Avalanche airbag packs are now an accepted part of the backcountry skier’s arsenal and are becoming an increasingly popular sight all over the mountains in the Alps and North America throughout the winter.
Although some of the safety claims by manufacturers are a little overblown, it’s generally accepted that should you find yourself in a slide, they do increase the chances of staying alive.
However, up until now most airbags have relied on some sort of compressed air cylinder system as a means of inflating the airbag. Although this system works pretty well, there are obvious drawbacks – the fact that you have to re-fill the air canister after use, for example, or the potential difficulties when travelling by air with them.
When Black Diamond decided to look into this area they decided to take things from the ground up and try to design an airbag system that overcame as many of the current issues as possible. The result of many years worth of work has appeared this winter in the form of JetForce Technology.
The big deal with JetForce Technology is the use of a lithium ion battery to power the electric fan inflated airbag. It might sound a little crazy at first but it actually has major advantages over traditional gas cylinder systems.
Firstly you can inflate the airbag over and over so there’s no need to worry about re-filling cylinders on your ski trip. The 200L airbag inflates in just 4 seconds and automatically deflates after 3 minutes to create a potential air pocket should you be buried; clever stuff. When the battery runs down (after 4 airbag deployments) just re-charge it again and when you start the system up the PIEPS powered diagnostics will perform a check to make sure everything is running smoothly.
The second big advantage with JetForce packs is that there shouldn’t be any problems getting through security checks at airports. Even though in theory traditional avalanche airbags are cleared to be taken on most or all flights, you still hear of people having difficulties.
So, the technology has moved things on big time, but what about the rest of the packs themselves? Well unsurprisingly BD set out to build a family of the best ski packs they could to house JetForce Technology. There are 3 packs in the line - the Pilot 11, Halo 28 and Saga 40.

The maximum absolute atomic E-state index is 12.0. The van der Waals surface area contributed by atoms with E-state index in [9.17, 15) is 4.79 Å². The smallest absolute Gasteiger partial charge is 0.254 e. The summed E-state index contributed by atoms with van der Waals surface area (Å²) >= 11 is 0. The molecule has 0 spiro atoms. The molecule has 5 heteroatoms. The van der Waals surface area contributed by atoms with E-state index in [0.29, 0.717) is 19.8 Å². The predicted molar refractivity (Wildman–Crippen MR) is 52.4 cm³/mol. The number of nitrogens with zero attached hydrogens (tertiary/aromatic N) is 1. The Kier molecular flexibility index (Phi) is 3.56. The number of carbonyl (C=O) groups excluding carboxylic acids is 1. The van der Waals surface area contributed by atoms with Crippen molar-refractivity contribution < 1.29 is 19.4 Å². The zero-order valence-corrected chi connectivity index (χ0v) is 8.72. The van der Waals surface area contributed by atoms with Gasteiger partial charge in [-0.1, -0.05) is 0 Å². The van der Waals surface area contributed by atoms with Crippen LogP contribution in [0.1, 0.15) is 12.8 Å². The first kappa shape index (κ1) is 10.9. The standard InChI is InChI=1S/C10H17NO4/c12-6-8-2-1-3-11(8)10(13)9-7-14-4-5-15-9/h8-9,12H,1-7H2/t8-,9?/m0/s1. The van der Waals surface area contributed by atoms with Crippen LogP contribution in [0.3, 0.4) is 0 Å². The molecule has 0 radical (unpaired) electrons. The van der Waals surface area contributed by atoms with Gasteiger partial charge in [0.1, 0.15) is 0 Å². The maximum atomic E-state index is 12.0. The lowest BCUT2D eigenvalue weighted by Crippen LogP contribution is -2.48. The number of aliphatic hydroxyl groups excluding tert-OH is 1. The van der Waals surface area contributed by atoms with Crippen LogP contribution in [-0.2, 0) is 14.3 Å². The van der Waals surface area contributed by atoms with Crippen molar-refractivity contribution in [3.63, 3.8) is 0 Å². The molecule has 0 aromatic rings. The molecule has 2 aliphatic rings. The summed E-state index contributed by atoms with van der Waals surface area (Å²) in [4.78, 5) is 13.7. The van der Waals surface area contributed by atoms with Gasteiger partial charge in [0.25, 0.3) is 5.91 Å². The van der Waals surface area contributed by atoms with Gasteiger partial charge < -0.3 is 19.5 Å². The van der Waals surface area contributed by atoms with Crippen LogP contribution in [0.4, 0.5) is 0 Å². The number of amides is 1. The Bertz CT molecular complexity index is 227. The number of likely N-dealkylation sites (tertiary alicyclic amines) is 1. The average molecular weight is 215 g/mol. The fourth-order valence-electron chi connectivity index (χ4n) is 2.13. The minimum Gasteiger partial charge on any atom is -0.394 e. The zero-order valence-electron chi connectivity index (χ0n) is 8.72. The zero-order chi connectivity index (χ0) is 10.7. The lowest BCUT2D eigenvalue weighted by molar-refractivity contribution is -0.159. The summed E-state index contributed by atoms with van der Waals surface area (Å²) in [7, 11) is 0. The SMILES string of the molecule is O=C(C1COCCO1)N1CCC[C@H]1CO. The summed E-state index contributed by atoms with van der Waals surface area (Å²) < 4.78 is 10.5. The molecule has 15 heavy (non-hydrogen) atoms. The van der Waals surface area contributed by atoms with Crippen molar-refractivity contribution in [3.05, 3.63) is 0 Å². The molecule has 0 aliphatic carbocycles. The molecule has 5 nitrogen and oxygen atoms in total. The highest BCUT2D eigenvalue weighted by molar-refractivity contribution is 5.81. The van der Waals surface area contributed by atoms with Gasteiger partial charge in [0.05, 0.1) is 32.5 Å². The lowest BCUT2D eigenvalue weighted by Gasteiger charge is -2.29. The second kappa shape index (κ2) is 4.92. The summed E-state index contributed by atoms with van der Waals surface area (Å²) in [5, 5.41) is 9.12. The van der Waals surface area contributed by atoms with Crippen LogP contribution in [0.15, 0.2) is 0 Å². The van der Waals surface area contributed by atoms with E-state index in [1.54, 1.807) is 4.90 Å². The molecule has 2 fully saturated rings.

The Pilot 11 is aimed at cat ski, heli ski, or sidecountry use. There’s enough room for an extra layer and some food and water but not much else. The Halo 28 is the all rounder that will probably suit most users. Big enough for day tours and lightweight hut trips, but not too big to use on lift served out of bounds adventures. The largest model in the JetForce series is the Saga 40. Aimed at ski and avalanche professionals, the Saga 40 also looks great for hut to hut trips and big tours.
All 3 packs in the line have a multitude of features in common – BD’s reactive suspension flexes with the body, a dedicated avy tools pocket keeps your shovel and probe separate and easy to reach, tuck away diagonal ski carry enables the airbag to be deployed even whilst carrying skis and the HiLo helmet holder carries a helmet simply and effectively. The bottom line is that these look like great packs, even if you never have to use the airbag.
Most improvements in the gear we use come about incrementally, but I think JetForce Technology represents a pretty big step forward. None of the avalanche safety tools out there will ever come anywhere near to replacing genuine backcountry knowledge and experience, but these packs are a big improvement on an already effective tool against burial and that can only be a good thing.
Take a look at the website for more information.
Read more of Andy's reviews back in our news feed - search 'Latest Gear' or visit his website.